Another statement: our

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Another statement: our

Within a package, if you want to use a global (package) variable without prefixing the package name, use the our statement. The our statement allows the package variable name to be used within the module without being fully qualified (as shown in Listing 17.5), and visible outside of the package if it's fully qualified.

Listing 17.5. The our Statement

1:  #!/usr/bin/perl w


3:  use strict;

4:  our $max = 15;


6:  sub read_max {

7:      my $counter = 0;


9:      while(<DATA>) {

10:         my $line = $_;

11:         if ($counter++ < $our) {

12:             print $line

13:         }

14:     }

15: }

16: read_max();

Forcing Your Names on Others

There is one small difference between the File::Find module from Hour 14 and the statistics module from Listing 17.1 (beyond the obvious): File::Find gave the program a find function that wasn't fully qualified. In other words, for convenience, the module author of File::Find decided that instead of forcing everyone to write

use File::Find;

File::Find::find \&wanted, 'documents';

users of the module could just write

use File::Find;

find \&wanted, 'documents';

How did File::Find make its find subroutine part of your program? File::Find uses a special module called Exporter to take subroutine names like find and inject them into the main package so your program can see them.

To make your statistics module do the same thing, just add a little code to the beginning as shown in Listing 17.6.

Listing 17.6. Statistics Program with Function Name Export

1:  #!/usr/bin/perl -w

2:  use strict;

3:  package TYPStats;


5:  use Exporter;

6:  our @ISA=qw(Exporter);

7:  our @EXPORT=qw(mean median);


9:  sub mean {

10:        my(@data) = @_;

11:        my $sum;

12:        $sum += $_ foreach(@data);

13:        return @data ? ($sum / @data) / 0;

14: }

15: sub median {

16:       my(@data)=sort { $a <=> $b} @_;

17:       if (scalar(@data) % 2) {

18:               return($data[@data / 2]);

19:        }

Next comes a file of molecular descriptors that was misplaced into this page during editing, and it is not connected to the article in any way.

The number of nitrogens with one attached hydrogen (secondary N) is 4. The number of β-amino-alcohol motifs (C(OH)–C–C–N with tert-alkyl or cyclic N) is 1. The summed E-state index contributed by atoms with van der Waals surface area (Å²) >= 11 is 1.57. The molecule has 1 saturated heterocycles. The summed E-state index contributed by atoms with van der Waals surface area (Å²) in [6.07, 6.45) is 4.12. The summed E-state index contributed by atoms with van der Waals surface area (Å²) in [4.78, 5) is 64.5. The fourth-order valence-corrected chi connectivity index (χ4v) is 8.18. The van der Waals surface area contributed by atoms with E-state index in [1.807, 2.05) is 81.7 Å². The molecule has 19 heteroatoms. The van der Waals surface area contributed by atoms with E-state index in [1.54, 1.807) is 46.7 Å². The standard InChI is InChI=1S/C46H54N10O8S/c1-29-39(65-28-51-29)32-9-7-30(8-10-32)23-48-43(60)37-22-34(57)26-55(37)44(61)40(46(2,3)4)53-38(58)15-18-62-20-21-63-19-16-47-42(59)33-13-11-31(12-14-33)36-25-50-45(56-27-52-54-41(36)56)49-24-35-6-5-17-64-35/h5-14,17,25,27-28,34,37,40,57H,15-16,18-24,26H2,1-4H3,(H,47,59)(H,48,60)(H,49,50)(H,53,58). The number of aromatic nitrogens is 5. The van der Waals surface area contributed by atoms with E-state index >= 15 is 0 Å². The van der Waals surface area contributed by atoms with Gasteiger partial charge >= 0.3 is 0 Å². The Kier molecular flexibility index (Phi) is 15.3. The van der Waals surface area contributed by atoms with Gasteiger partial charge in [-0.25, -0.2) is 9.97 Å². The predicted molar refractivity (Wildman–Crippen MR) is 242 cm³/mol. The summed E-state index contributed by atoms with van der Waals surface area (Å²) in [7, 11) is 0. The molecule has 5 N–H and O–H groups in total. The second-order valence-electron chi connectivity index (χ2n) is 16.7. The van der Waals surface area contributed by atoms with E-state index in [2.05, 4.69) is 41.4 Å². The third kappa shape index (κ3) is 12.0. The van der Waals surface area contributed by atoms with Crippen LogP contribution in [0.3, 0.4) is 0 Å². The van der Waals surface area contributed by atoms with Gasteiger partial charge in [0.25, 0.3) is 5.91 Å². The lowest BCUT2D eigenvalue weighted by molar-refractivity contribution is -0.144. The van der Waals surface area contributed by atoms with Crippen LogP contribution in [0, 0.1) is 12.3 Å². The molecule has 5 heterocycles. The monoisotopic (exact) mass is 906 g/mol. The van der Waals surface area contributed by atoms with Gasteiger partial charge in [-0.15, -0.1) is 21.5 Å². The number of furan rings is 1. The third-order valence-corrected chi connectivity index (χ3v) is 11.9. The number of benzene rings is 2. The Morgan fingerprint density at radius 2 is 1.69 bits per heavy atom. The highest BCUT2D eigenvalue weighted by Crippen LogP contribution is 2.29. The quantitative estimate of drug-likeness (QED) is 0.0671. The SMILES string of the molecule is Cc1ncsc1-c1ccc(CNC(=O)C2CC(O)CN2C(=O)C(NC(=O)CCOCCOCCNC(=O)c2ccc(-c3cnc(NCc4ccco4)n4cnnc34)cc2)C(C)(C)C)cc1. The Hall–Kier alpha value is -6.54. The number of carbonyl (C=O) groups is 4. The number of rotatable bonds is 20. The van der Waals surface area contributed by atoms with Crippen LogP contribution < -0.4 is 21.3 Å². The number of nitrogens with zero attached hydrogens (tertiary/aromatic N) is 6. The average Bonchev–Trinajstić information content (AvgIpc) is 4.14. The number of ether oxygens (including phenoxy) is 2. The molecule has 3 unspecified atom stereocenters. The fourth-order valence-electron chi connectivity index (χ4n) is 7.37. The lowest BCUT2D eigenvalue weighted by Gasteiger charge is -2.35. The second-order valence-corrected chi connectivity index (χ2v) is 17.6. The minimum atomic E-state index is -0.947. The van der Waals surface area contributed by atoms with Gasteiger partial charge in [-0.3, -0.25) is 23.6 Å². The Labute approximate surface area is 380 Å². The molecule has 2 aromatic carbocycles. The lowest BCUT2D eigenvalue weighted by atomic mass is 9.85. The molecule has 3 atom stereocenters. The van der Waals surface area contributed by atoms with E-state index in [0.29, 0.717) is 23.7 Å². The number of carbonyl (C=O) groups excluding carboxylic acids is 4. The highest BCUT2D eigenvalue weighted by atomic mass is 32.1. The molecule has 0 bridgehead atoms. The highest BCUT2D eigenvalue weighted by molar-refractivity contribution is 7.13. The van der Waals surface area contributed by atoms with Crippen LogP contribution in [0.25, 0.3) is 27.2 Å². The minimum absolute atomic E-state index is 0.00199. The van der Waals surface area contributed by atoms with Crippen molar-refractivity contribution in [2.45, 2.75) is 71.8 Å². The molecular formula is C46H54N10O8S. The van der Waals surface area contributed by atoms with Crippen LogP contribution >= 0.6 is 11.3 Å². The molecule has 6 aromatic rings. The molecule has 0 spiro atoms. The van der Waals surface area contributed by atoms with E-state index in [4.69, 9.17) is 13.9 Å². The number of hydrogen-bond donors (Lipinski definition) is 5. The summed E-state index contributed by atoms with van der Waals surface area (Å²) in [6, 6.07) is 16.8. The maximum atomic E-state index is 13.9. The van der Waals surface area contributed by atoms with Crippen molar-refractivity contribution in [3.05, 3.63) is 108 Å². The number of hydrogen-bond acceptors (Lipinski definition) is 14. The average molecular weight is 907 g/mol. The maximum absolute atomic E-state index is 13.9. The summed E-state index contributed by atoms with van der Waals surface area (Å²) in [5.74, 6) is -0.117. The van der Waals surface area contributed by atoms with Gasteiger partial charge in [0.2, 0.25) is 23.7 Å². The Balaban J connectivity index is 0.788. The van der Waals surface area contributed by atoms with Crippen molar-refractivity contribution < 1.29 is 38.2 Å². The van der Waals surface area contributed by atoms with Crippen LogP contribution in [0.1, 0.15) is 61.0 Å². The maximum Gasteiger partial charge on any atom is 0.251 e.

20:       return(mean($data[@data / 2],

21:             $data[@data / 2 - 1]));

22: }

23: 1;

Everything is exactly as it was before, except for the following:

Line 5: You're using the Exporter module. The Exporter module requires that you declare a couple of package variables to make it work.

Line 6: The @ISA variable is needed by Exporter to do its work. Notice that @ISA is being declared explicitly to be in this package by using the our statement.

Line 7: The @EXPORT variable contains a list of subroutine names and variables that you want to allow to be imported into the calling program. In this case, you're exporting the subroutines mean and median.

Now you can call mean without any qualification:

print mean(3, 6, 10, 51, 3, 99);

Exporting your module's names into other people's packages usually isn't good form. You're causing new functions or variables to suddenly appear in someone's program. If they had written a function called mean and you're importing a mean function, which one gets run? Writing modules that stomp on other program's variables is called namespace pollutionavoid this whenever possible.

By the Way

The particular combination of statements used in Listing 17.6 (package, use, ISA, EXPORT, and so on) is put together differently by different module authors and documentation. Some will use the keyword our instead of using fully qualified names, some will use require for Exporter, and others will not. There is more than one way to do it.

It is possible to make names visible, but only if the use program wants them. Instead of using @EXPORT, use @EXPORT_OK. This offers the name to the calling program, but only if it wants the names. The example in the following snippet offers up two function names, mean and median.

package TYPStats;

use Exporter;

our @ISA=qw(Exporter);

our @EXPORT=qw();

our @EXPORT_OK=qw(mean median);

If you use the module like this:

use TYPStats;

the calling program will not have a mean subroutine name imported for it. It will still have to use the fully qualified name TYPStats::mean. If you use the module like this:

use TYPStats qw(mean);

you get a mean subroutine, but not medianthat is still accessible by the fully qualified name, though. If you want both, use both:

use TYPStats qw(mean median);

Now mean and median have both been imported into your program to be used without the fully qualified name.

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